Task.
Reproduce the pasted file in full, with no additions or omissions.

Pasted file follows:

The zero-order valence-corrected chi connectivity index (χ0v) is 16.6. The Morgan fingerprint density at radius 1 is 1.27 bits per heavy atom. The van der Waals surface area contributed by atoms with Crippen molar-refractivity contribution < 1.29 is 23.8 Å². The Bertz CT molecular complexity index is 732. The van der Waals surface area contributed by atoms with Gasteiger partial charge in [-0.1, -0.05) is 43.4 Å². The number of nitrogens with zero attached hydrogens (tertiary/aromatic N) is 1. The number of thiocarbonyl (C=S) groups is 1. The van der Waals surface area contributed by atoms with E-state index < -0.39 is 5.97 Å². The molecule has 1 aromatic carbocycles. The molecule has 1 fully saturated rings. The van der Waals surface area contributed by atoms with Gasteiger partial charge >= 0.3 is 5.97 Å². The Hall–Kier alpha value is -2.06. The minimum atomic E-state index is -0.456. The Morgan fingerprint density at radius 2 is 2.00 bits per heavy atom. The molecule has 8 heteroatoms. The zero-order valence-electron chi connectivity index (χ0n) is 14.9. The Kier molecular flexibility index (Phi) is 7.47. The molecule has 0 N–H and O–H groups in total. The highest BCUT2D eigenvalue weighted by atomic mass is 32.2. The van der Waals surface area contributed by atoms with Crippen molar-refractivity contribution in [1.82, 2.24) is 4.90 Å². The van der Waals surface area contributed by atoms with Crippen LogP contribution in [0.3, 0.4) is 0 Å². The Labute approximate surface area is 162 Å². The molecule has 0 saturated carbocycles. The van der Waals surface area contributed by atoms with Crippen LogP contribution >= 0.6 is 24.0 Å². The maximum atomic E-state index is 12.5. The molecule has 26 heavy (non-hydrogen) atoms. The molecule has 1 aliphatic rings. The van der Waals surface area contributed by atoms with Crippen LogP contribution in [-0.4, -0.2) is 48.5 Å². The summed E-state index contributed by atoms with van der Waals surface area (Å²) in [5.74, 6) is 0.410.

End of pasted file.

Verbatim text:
The zero-order valence-corrected chi connectivity index (χ0v) is 16.6. The Morgan fingerprint density at radius 1 is 1.27 bits per heavy atom. The van der Waals surface area contributed by atoms with Crippen molar-refractivity contribution < 1.29 is 23.8 Å². The Bertz CT molecular complexity index is 732. The van der Waals surface area contributed by atoms with Gasteiger partial charge in [-0.1, -0.05) is 43.4 Å². The number of nitrogens with zero attached hydrogens (tertiary/aromatic N) is 1. The number of thiocarbonyl (C=S) groups is 1. The van der Waals surface area contributed by atoms with E-state index < -0.39 is 5.97 Å². The molecule has 1 aromatic carbocycles. The molecule has 1 fully saturated rings. The van der Waals surface area contributed by atoms with Gasteiger partial charge >= 0.3 is 5.97 Å². The Hall–Kier alpha value is -2.06. The minimum atomic E-state index is -0.456. The Morgan fingerprint density at radius 2 is 2.00 bits per heavy atom. The molecule has 8 heteroatoms. The zero-order valence-electron chi connectivity index (χ0n) is 14.9. The Kier molecular flexibility index (Phi) is 7.47. The molecule has 0 N–H and O–H groups in total. The highest BCUT2D eigenvalue weighted by atomic mass is 32.2. The van der Waals surface area contributed by atoms with Crippen molar-refractivity contribution in [1.82, 2.24) is 4.90 Å². The van der Waals surface area contributed by atoms with Crippen LogP contribution in [0.3, 0.4) is 0 Å². The Labute approximate surface area is 162 Å². The molecule has 0 saturated carbocycles. The van der Waals surface area contributed by atoms with Crippen LogP contribution >= 0.6 is 24.0 Å². The maximum atomic E-state index is 12.5. The molecule has 26 heavy (non-hydrogen) atoms. The molecule has 1 aliphatic rings. The van der Waals surface area contributed by atoms with Crippen LogP contribution in [-0.4, -0.2) is 48.5 Å². The summed E-state index contributed by atoms with van der Waals surface area (Å²) in [5.74, 6) is 0.410.